Silly Green Men. Everyone knows the Leafs prefer Aunt Jamima’s waffles.

Profanity and puck have always blended together beautifully to make a perfect symphony of male testosterone. Players curse when they score game-winning goals, they curse before and after they’ve pounded the snot out of each other, and they curse because it’s mandatory around Sidney Crosby.

Usually, no matter how it’s said, a well placed F-bomb causes the listener to stop abruptly, pay attention, and take the speaker seriously even for a few brief seconds. We learned the exception to this rule earlier this week, and his name is Bruce Boudreau.

When Boudreau laced into his Capitals during an episode of HBO’s Penguins/Capitals: Road to the winter classic, it was difficult not to picture a cuddly Fat Albert. The cursing was accentuated by Boudreau’s trademark fast talking style, and his eyes widened with every word. He may not deserve to be fired yet, but it was easy to see why he’ll never be confused with Vince Lombardi in the motivation category.

It’s a crying shame that Washington mercilessly snapped its eight game slide Sunday night, because losing is far more entertaining.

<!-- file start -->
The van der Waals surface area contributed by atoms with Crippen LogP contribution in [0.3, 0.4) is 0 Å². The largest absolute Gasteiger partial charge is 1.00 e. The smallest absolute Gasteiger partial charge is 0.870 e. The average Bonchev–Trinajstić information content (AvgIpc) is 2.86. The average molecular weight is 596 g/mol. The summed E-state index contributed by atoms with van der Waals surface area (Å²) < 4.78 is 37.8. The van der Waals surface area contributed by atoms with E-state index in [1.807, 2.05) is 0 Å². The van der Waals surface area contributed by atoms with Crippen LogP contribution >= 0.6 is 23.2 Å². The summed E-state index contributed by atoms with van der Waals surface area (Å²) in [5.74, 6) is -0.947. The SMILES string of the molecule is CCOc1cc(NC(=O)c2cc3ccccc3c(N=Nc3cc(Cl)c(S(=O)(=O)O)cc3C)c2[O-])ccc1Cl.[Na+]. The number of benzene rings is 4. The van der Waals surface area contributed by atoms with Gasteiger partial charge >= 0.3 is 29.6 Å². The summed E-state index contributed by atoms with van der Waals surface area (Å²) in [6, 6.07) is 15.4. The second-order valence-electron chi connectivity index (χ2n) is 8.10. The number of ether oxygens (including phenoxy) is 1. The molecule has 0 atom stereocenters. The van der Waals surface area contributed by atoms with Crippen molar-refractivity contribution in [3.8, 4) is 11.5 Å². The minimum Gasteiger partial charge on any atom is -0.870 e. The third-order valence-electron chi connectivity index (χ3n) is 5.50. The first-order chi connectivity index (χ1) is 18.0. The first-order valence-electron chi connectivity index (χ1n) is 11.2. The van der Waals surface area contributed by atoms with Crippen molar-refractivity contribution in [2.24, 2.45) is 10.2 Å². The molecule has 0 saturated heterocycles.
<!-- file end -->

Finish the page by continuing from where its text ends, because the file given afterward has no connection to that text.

Week 10 Headlines and storylines

A sense of direction is always a good sense to have

You’d need several trucks to handle all the praise and adoration heaped on Donald Fehr since his official appointment as the new head of the NHLPA over the weekend. The union had been drifting without a leader since the controversial dismissal of Paul Kelly in October of 2009, and the resignation of interim director Ian Penny shortly after.

From grizzled veterans to green rookies, it’s impossible to find one negative word about Fehr. Perhaps that has something to do with the “overwhelming support” he had during the voting process.

Travel with me as we take a trip to see all that is rosy and peachy in the world of professional hockey unions.

From Bruins goalie Tim Thomas:

“Sports unions are different than other unions, so you could have been heavily involved in other unions but really it’s not comparable to being part of a sports union and he’s been part of a sports union for most of his adult life. Having met him and worked with him, he’s very experienced, very smart and I think he’s the right guy at the right time for us.”

Leafs defenceman Mike Komisarek:

“It’s very positive. The past couple of years the NHLPA has been a bit unsettled. Don can come in and help bring the players on the same page.”

“Even before the vote, I think everyone knew this was going to happen. Now we can be unified as we progress forward.”

Flames defenceman Robyn Regehr:

“Even though it’s not in hockey, it’s still in the collective bargaining side, the sports union side, all that stuff. He’ll have to learn about hockey and is the first to admit it, but has experience in those other areas that are important.”